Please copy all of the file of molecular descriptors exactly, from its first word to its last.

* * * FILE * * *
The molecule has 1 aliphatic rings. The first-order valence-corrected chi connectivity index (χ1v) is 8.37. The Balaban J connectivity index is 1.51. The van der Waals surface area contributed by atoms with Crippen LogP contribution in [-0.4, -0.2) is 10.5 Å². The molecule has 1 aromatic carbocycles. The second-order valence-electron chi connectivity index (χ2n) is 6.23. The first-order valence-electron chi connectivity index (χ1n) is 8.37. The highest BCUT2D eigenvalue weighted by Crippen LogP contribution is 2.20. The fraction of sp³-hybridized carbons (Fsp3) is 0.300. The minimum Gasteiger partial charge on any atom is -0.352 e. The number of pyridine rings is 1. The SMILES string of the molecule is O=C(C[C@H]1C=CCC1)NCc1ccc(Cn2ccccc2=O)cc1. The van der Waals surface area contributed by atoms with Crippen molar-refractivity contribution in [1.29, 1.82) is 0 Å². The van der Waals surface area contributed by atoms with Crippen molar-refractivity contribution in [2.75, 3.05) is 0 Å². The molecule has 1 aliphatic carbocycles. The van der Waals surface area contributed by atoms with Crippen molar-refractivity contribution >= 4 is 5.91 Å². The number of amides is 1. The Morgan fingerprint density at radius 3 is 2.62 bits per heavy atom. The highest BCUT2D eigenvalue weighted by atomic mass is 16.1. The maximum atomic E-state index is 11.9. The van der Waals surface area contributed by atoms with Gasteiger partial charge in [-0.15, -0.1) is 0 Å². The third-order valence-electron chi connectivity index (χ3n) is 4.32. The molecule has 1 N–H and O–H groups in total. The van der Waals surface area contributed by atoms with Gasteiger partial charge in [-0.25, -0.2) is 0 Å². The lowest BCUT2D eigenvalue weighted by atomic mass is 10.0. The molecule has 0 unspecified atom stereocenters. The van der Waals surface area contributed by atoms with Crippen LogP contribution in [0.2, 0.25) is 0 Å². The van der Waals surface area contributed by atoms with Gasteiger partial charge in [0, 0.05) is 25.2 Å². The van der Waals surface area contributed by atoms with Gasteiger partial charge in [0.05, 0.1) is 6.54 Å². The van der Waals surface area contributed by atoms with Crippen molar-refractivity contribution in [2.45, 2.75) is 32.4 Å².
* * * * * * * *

The molecule has 1 aliphatic rings. The first-order valence-corrected chi connectivity index (χ1v) is 8.37. The Balaban J connectivity index is 1.51. The van der Waals surface area contributed by atoms with Crippen LogP contribution in [-0.4, -0.2) is 10.5 Å². The molecule has 1 aromatic carbocycles. The second-order valence-electron chi connectivity index (χ2n) is 6.23. The first-order valence-electron chi connectivity index (χ1n) is 8.37. The highest BCUT2D eigenvalue weighted by Crippen LogP contribution is 2.20. The fraction of sp³-hybridized carbons (Fsp3) is 0.300. The minimum Gasteiger partial charge on any atom is -0.352 e. The number of pyridine rings is 1. The SMILES string of the molecule is O=C(C[C@H]1C=CCC1)NCc1ccc(Cn2ccccc2=O)cc1. The van der Waals surface area contributed by atoms with Crippen molar-refractivity contribution in [1.29, 1.82) is 0 Å². The van der Waals surface area contributed by atoms with Crippen molar-refractivity contribution in [2.75, 3.05) is 0 Å². The molecule has 1 aliphatic carbocycles. The van der Waals surface area contributed by atoms with Crippen molar-refractivity contribution >= 4 is 5.91 Å². The number of amides is 1. The Morgan fingerprint density at radius 3 is 2.62 bits per heavy atom. The highest BCUT2D eigenvalue weighted by atomic mass is 16.1. The maximum atomic E-state index is 11.9. The van der Waals surface area contributed by atoms with Gasteiger partial charge in [-0.15, -0.1) is 0 Å². The third-order valence-electron chi connectivity index (χ3n) is 4.32. The molecule has 1 N–H and O–H groups in total. The van der Waals surface area contributed by atoms with Gasteiger partial charge in [-0.25, -0.2) is 0 Å². The lowest BCUT2D eigenvalue weighted by atomic mass is 10.0. The molecule has 0 unspecified atom stereocenters. The van der Waals surface area contributed by atoms with Crippen LogP contribution in [0.2, 0.25) is 0 Å². The van der Waals surface area contributed by atoms with Gasteiger partial charge in [0, 0.05) is 25.2 Å². The van der Waals surface area contributed by atoms with Gasteiger partial charge in [0.05, 0.1) is 6.54 Å². The van der Waals surface area contributed by atoms with Crippen molar-refractivity contribution in [2.45, 2.75) is 32.4 Å².